The Beis Yosef (Y”D; 249) writes that it is considered a mitzvah in the preferable manner if one spends up to a fifth of his wealth in order to perform a mitzvah. The Beis Yosef adds that although one can imply from the Gemora that it is not even a mitzvah to spend that amount because the Gemora states: One who spends liberally should not give more than a fifth of his wealth; however, even less than that would be regarded as spending liberally, and there would be no mitzvah whatsoever to spend that amount. Nevertheless, there is a Yerushalmi in Pe’ah that seems to indicate that there is a mitzvah to spend up to one-fifth of his wealth for a mitzvah.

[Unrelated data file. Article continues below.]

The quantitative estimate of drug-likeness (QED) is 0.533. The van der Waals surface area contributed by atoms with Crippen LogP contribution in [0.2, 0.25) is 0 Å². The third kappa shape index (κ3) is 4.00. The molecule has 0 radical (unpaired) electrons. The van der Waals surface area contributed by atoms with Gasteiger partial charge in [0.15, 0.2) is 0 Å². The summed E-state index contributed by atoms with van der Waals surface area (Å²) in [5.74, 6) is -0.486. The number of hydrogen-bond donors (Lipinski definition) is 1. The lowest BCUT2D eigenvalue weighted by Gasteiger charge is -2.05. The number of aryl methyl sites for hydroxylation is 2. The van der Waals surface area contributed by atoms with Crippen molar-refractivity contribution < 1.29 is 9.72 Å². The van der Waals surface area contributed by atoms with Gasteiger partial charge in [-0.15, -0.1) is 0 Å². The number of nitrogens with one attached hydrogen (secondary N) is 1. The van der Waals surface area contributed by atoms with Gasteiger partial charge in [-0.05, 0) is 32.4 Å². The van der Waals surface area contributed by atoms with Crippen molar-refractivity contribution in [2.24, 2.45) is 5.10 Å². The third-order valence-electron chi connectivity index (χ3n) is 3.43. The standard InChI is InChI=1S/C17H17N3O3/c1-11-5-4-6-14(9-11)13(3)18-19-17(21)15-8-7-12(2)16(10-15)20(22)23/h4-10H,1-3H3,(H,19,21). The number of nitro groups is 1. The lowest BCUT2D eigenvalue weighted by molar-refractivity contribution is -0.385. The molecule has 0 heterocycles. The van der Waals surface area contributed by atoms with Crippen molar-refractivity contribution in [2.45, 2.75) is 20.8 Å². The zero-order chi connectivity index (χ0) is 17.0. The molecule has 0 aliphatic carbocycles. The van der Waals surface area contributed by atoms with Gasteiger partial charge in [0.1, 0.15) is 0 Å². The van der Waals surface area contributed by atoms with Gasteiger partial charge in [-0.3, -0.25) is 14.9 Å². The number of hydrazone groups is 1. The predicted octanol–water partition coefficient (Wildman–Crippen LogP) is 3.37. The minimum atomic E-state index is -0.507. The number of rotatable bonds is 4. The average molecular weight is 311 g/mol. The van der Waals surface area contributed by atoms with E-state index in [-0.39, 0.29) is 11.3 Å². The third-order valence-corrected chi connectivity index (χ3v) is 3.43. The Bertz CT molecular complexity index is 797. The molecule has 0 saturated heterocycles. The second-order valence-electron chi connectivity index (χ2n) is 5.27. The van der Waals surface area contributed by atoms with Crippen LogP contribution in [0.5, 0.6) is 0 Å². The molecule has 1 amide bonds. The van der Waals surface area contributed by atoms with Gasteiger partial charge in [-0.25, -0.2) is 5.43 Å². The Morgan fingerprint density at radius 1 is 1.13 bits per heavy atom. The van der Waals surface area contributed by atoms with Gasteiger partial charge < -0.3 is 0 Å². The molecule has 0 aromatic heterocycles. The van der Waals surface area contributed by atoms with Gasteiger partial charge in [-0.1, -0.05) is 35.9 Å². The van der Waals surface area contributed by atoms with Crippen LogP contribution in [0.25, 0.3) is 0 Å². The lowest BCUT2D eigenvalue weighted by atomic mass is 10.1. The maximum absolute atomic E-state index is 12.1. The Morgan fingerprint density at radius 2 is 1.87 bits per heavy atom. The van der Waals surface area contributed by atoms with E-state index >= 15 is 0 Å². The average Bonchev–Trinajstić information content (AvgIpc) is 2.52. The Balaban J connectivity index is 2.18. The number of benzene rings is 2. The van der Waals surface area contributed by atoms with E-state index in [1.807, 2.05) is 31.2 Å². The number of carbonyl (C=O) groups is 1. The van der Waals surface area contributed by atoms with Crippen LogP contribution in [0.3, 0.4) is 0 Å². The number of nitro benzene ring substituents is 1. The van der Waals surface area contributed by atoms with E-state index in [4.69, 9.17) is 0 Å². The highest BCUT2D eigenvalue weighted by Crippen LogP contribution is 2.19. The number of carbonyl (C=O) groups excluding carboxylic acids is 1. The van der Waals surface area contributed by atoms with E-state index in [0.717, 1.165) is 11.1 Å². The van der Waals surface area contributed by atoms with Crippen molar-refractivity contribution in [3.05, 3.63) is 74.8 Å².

In the sefer Ahavas Chesed, the Chafetz Chaim cites a Rambam in his explanation to the Mishnayos, who writes that there is a halachic obligation to spend up to one-fifth of one’s wealth for charity. He asks form our Gemora, which would seem to indicate that there is no such obligation. He answers that our Gemora is discussing a case where the poor people are not present and someone is searching to find them in order to give them charity. In such a situation, there is not even a mitzvah to give up to one-fifth. However, the Yerushalmi and the Rambam are speaking about a case where the poor person is in front of you; then, there would be a halachic obligation to give up to one-fifth.

WHEN CAN ONE SPEND
MORE THAN A FIFTH ?

What if one wants to spend more than a fifth? Is he allowed to? It is evident from the Rambam in his explanation to the Mishnayos that it is regarded as virtuous (midas chassidus) for one to spend more than a fifth. However, it can be inferred from the Rambam in halachos that one should not spend more than a fifth of his wealth on a mitzvah.